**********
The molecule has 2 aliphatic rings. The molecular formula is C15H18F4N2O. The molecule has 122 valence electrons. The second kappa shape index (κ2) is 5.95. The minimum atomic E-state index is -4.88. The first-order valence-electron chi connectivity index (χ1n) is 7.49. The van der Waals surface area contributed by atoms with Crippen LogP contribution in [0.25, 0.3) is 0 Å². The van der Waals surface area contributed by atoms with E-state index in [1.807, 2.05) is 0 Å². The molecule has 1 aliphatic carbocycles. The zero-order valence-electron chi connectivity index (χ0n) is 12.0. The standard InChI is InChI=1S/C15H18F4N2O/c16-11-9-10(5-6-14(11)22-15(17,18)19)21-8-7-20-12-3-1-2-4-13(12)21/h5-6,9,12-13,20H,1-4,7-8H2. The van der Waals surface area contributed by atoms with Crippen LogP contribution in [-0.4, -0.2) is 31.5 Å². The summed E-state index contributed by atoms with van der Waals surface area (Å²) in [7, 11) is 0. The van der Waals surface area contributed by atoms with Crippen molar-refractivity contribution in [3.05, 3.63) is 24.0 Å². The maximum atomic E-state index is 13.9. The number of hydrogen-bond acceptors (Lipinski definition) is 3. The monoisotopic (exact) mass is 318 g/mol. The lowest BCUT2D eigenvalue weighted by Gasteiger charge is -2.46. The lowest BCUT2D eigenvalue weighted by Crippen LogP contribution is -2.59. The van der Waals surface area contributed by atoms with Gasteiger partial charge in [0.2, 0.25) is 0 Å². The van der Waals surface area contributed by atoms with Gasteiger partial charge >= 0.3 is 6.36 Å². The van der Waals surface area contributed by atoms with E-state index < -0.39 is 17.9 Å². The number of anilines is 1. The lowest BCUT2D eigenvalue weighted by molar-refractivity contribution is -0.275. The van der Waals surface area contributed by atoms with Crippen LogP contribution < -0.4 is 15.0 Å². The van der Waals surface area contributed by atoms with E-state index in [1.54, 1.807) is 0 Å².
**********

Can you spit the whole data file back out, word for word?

The molecule has 2 aliphatic rings. The molecular formula is C15H18F4N2O. The molecule has 122 valence electrons. The second kappa shape index (κ2) is 5.95. The minimum atomic E-state index is -4.88. The first-order valence-electron chi connectivity index (χ1n) is 7.49. The van der Waals surface area contributed by atoms with Crippen LogP contribution in [0.25, 0.3) is 0 Å². The van der Waals surface area contributed by atoms with E-state index in [1.807, 2.05) is 0 Å². The molecule has 1 aliphatic carbocycles. The zero-order valence-electron chi connectivity index (χ0n) is 12.0. The standard InChI is InChI=1S/C15H18F4N2O/c16-11-9-10(5-6-14(11)22-15(17,18)19)21-8-7-20-12-3-1-2-4-13(12)21/h5-6,9,12-13,20H,1-4,7-8H2. The van der Waals surface area contributed by atoms with Crippen LogP contribution in [-0.4, -0.2) is 31.5 Å². The summed E-state index contributed by atoms with van der Waals surface area (Å²) in [7, 11) is 0. The van der Waals surface area contributed by atoms with Crippen molar-refractivity contribution in [3.05, 3.63) is 24.0 Å². The maximum atomic E-state index is 13.9. The number of hydrogen-bond acceptors (Lipinski definition) is 3. The monoisotopic (exact) mass is 318 g/mol. The lowest BCUT2D eigenvalue weighted by Gasteiger charge is -2.46. The lowest BCUT2D eigenvalue weighted by Crippen LogP contribution is -2.59. The van der Waals surface area contributed by atoms with Gasteiger partial charge in [0.2, 0.25) is 0 Å². The van der Waals surface area contributed by atoms with Gasteiger partial charge >= 0.3 is 6.36 Å². The van der Waals surface area contributed by atoms with E-state index < -0.39 is 17.9 Å². The number of anilines is 1. The lowest BCUT2D eigenvalue weighted by molar-refractivity contribution is -0.275. The van der Waals surface area contributed by atoms with Crippen LogP contribution < -0.4 is 15.0 Å². The van der Waals surface area contributed by atoms with E-state index in [1.54, 1.807) is 0 Å².